Editor’s Note: Peter Bergen is CNN’s national security analyst, a vice president at New America and a professor of practice at Arizona State University. He is the author of “The Cost of Chaos: The Trump Administration and the World.” The views expressed in this commentary are his own. View more opinion on CNN.
Two decades ago, on March 19, 2003, President George W. Bush ordered the US invasion of Iraq. Bush and senior administration officials had repeatedly told Americans that Iraqi dictator Saddam Hussein was armed to the teeth with weapons of mass destruction and that he was in league with al Qaeda.
These claims resulted in most Americans believing that Saddam was involved in the September 11, 2001, attacks. A year after 9/11, two-thirds of Americans said that the Iraqi leader had helped the terrorists, according to Pew Research Center polling, even though there was not a shred of convincing evidence for this. Nor did he have the WMD alleged by US officials.
US and UK forces defeated Saddam’s troops within weeks, but an insurgency sprang up against the invaders, which persisted for years. On December 13, 2003, US Special Operations Forces found Saddam hiding in a one-man-size hole in northern Iraq.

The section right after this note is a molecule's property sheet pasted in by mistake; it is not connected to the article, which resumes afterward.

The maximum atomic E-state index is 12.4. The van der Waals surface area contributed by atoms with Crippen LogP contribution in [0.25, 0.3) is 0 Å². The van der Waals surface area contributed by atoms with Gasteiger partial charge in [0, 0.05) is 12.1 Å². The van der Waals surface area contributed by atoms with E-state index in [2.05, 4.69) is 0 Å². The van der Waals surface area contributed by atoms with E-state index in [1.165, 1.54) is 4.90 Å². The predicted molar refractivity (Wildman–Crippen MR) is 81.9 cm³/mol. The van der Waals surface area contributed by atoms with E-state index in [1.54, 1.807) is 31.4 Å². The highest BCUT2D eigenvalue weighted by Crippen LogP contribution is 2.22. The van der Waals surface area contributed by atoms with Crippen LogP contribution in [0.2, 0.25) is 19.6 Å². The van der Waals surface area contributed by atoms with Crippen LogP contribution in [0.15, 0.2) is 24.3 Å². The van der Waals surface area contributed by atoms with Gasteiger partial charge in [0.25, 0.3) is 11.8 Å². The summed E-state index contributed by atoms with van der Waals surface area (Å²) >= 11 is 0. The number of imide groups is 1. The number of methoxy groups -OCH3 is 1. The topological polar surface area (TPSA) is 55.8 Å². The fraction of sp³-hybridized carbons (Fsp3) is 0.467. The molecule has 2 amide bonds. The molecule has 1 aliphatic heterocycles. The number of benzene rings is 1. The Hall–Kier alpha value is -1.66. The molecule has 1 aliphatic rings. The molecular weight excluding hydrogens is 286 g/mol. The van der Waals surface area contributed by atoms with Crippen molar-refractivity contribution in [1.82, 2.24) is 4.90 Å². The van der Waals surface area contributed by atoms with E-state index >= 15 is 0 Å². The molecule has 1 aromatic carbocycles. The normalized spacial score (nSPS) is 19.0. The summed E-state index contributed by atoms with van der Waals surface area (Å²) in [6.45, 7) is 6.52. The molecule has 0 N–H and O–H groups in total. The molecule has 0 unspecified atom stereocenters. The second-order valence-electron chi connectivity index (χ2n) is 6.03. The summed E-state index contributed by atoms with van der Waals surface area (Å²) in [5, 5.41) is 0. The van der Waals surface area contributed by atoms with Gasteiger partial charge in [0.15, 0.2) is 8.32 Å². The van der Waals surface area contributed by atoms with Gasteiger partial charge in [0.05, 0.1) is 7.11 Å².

The FBI decided that George Piro, a Lebanese American special agent in his mid-30s who spoke Arabic, was the right person to interrogate Saddam. Piro’s work ethic was impressive: He would arrive at the FBI gym in downtown Washington, DC, at 6 a.m. for a workout, so he could start on the job at 7 a.m. at his office, which was lined with Middle Eastern history books.
The stakes could not have been higher for the FBI. Piro was under tremendous pressure to find out from Saddam the truth about Iraq’s weapons of mass destruction and purported ties to al Qaeda. CIA Director George Tenet had famously told Bush that the case that Saddam had WMD was a “slam dunk.”
The Iraq War was also sold to Americans as a “cakewalk.” Instead, hundreds of American soldiers had already been killed in Iraq by the time of Saddam’s arrest.
The CIA first questioned Saddam. And then over a period of seven months, Piro talked to him for many hours a day, with no one else allowed in the interrogation room. He discovered from the Iraqi dictator that no WMD existed and that Saddam only had contempt for Osama bin Laden, the leader of al Qaeda.
The dictator’s discussions with Piro confirmed that the Iraq War was America’s original sin during the dawn of the 21st century — a war fought under false assumptions, a conflict that killed thousands of American troops and hundreds of thousands of Iraqis.
The war also damaged America’s standing in the world and the credibility of the US government among its citizens. Even the official US Army history of Iraq concluded that the real winner of the war in Iraq wasn’t America. It was … Iran.
After interrogating Saddam, Piro ascended to high-ranking positions at the FBI, retiring in July as the special agent in charge of the Miami field office. Now he is writing a book about his lengthy interrogations of the Iraqi dictator for Simon & Schuster.